Buying knives for an engaged couple is considered such a sure way to break up a marriage that gift givers who buck superstition tape pennies to their blades so recipients can symbolically pay for the houseware of doom. But there are no similar folk beliefs about mandolines, the paddle-like slicers that Martha Stewart Weddings, Bon Appetit and BuzzFeed say belong on every wedding registry.
Mandolines are good for turning potatoes into French fries, cabbage into coleslaw, zucchini into noodles and a block of cheese into a spaghetti condiment. They’re also good at turning hands into thumbless, blood-gushing appendages.
It’s unlikely that mandolines alone are to blame. But at the same time that the tool was charming food media types and tantalizing a new breed of ambitious home cooks, emergency rooms were seeing more and more kitchen wounds. The number of patients injured by slicers or choppers nearly doubled between 2001 and 2011, when an estimated 21,699 people sought treatment for cuts, according to the U.S. Consumer Product Safety Commission.
Since then, a number of companies have introduced cut-resistant safety gloves, often accompanied by a promotional online video showing a wearer trying and failing to slice off his finger. While there isn’t any evidence to suggest new glove technology has made a serious dent in kitchen injury stats, more than 10,000 Amazon customers have left favorable reviews for an $11 lightweight glove hailed as life-changing.
“There were, of course, versions of cut-resistant gloves before,” says Anna Selecka, spokeswoman for the company, which in 2014 launched the NoCry glove. “But the gap was the cheap gloves were quite bad quality, and the other option was very expensive cut-resistant gloves for shucking oysters. Home cooks turn to us after an accident.”
Yet much to the annoyance and puzzlement of the safety glove industry, professional chefs have refused to do the same.
“No,” St. Stephen bladesmith Quintin Middleton says when asked if he can foresee a day when restaurant workers will don polyethylene gloves as routinely as chef coats and hair ties. “That’s not going to happen.” (Middleton allows that chefs will slip on latex gloves after cutting themselves, in order to keep blood out of the food.)
Safety glove sellers point out that there was also a time when football players shunned helmets and baseball players took the field without cups. They stress the cost benefits of keeping employees whole, citing lawsuits and time lost to injuries. But few independent restaurateurs have been swayed.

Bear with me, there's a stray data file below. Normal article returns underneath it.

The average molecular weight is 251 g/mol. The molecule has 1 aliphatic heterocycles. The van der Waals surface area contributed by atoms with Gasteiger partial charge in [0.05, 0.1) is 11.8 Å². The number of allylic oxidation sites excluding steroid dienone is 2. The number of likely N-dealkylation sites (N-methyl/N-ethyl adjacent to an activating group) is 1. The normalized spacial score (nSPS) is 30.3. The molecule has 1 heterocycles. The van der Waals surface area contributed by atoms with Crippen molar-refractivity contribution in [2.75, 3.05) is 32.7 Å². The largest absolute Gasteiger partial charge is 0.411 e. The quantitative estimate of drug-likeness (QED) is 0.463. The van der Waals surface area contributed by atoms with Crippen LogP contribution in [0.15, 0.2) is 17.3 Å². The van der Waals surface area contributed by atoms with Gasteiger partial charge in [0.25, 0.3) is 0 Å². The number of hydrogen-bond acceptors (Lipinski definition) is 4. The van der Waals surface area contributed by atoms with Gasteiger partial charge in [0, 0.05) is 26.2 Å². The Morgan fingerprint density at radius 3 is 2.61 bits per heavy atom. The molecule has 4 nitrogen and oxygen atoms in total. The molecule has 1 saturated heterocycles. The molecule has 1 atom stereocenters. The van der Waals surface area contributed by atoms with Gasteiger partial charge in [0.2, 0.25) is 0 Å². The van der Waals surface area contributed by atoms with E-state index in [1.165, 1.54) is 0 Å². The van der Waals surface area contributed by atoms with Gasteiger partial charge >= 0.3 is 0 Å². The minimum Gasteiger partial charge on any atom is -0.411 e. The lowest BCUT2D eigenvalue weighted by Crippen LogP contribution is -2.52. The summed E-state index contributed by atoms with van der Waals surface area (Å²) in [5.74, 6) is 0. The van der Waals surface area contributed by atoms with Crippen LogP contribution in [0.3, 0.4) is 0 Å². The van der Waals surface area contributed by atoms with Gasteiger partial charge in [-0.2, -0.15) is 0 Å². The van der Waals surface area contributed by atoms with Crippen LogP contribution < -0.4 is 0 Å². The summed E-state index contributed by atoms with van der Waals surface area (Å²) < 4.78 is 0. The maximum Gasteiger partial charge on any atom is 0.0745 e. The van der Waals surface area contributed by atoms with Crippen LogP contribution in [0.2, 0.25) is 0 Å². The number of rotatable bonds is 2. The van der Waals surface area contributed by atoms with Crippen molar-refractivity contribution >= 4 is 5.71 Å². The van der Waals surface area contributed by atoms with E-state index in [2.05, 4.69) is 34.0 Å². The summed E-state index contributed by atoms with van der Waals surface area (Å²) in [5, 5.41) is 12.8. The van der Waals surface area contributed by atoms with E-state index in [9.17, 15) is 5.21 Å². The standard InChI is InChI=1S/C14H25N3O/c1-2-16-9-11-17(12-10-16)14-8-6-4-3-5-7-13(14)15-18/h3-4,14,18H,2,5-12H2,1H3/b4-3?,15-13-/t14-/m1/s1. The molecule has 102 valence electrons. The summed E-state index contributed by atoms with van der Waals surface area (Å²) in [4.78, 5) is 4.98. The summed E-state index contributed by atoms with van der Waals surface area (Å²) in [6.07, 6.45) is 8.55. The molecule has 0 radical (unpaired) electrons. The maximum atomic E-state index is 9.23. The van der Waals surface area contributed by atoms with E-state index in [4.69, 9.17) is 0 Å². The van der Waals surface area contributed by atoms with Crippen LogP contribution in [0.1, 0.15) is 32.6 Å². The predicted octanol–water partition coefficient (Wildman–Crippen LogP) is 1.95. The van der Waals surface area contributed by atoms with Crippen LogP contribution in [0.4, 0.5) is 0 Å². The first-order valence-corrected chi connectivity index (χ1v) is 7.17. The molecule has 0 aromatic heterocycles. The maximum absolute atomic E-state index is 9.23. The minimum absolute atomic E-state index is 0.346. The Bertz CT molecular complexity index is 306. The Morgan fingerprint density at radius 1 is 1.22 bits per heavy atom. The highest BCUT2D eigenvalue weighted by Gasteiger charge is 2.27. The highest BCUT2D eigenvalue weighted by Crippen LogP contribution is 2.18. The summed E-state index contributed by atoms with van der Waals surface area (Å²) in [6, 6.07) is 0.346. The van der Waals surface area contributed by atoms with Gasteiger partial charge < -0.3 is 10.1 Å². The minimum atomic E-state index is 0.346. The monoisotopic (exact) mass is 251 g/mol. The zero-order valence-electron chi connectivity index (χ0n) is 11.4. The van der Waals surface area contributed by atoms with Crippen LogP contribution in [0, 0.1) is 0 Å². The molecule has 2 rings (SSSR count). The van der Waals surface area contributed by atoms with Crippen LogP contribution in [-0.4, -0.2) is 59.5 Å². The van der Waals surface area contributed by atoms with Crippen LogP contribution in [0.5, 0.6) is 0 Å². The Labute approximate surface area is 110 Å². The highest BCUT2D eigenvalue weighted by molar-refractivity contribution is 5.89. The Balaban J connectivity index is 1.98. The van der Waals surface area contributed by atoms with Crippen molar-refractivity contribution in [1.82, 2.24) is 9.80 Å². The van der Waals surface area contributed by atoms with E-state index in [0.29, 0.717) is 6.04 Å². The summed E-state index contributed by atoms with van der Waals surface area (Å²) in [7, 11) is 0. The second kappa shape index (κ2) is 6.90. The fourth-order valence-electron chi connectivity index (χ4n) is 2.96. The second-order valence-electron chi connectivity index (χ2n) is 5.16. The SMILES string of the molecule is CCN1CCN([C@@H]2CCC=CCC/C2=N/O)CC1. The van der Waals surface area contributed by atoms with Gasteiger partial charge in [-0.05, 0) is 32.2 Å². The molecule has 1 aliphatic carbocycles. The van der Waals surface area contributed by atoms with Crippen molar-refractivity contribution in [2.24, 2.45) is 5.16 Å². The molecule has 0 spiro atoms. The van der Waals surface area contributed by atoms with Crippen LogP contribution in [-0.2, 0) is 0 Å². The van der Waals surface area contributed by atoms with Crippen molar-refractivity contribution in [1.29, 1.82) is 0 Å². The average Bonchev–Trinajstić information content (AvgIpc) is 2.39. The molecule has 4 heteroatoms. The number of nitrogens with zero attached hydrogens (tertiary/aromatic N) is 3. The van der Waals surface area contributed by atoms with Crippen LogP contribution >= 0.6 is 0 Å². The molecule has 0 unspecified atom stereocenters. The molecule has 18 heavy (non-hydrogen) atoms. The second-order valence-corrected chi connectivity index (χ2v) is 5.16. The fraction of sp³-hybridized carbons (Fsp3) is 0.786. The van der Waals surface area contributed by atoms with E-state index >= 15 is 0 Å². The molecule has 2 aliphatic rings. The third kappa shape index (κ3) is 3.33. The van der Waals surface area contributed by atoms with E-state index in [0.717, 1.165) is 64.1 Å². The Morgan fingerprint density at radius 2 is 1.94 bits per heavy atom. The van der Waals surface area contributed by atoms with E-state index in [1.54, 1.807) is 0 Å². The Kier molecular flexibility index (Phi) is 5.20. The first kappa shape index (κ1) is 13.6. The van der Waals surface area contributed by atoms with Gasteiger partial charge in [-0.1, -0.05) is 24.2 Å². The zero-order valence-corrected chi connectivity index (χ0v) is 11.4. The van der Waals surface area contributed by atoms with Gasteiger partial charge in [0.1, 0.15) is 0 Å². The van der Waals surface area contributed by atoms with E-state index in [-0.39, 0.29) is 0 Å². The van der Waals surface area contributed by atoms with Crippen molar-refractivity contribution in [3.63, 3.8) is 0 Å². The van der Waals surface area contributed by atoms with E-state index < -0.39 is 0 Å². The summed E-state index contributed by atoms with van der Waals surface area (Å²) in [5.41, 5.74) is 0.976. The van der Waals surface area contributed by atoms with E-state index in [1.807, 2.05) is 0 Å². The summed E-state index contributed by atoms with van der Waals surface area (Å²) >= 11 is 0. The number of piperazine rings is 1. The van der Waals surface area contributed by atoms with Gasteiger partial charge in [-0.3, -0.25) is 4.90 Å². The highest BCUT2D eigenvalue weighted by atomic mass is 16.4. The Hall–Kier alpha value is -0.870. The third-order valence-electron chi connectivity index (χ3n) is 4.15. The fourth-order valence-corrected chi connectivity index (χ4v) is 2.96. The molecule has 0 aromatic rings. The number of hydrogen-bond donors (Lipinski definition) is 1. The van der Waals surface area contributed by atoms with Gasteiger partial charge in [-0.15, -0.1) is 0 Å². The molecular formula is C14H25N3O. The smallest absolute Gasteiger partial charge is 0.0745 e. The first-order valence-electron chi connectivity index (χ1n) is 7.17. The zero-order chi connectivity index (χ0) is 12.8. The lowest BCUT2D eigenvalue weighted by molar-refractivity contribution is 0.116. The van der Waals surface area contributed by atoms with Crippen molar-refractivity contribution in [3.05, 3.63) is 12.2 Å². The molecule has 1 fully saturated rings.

Gloves come off
Traditional restaurant culture has lately become notorious for incubating verbal abuse, sexual harassment, addiction and wage theft. But in addition to the emotional and financial toll of kitchen labor, workers also have to cope with physical danger at a rate that rivals highway construction and transportation equipment manufacturing.
Three out of every 100 South Carolina food service workers in 2017 suffered a non-fatal occupational injury, according to the Bureau of Labor Statistics. That adds up to 4,700 instances statewide. At the Medical University of South Carolina, which doesn't distinguish between home and commercial kitchens in its record-keeping, close to 500 people have shown up with injuries related to knife contact or food preparation since 2014.
Under federal law, restaurants are required to take basic measures to keep their employees safe, such as mopping up spills and properly labeling chemicals used for cleaning. The U.S. Occupational Safety and Health Administration doesn’t have any specific standards for restaurants, though, so it’s largely up to restaurant owners to take steps to prevent injuries.
In a recent story outlining how to reduce common workplace accidents, the trade magazine Restaurant Hospitality advised operators concerned about the threat of cuts and lacerations to coach employees on proper slicing techniques, and to “keep a first aid kit handy, and regularly replenish bandage supplies.”
If those in charge of kitchens don’t see to the first recommendation, they’ll have to heed the latter two, warns Prohibition chef de cuisine Analisa LaPietra. When short-staffed restaurants take a chance on an untrained cook, they run a greater risk of an ugly mandoline incident, she says.
“When injuries occur, it’s people who are not paying attention or using a paring knife to cut a butternut squash: There’s a reason it didn’t go well,” she says, adding: “I’ve cut myself on the aluminum foil box more than I’ve cut myself on a knife.”
A knife, LaPietra says, shouldn’t end up anywhere the person holding it didn’t intend for it to go. Construction workers wear hard hats because they can’t control what might fall on their heads, but chefs should have total authority over where a knife alights.
“If you’re in control of your knife, you shouldn’t need to be protected from it,” LaPietra says. Wearing safety gloves is, “almost like admitting you don’t know how to use your knife.”
LaPietra prefers bare hands when cooking, because she relies on touch to determine if a steak is cooked to the right temperature or a tomato is past its prime. As Middleton, who makes knives for the country’s best-known chefs, says, “When you have gloves on it dulls your sensitivity. How can you connect with something when you’re not touching it? If you can’t feel it, you can’t put love into it.”
Still, LaPietra wonders if it might make sense for some novices to glove up, since she’s seen too many of them trash perfectly good potato ends and squash nubs. They’re afraid to get close to the blades of the mandoline.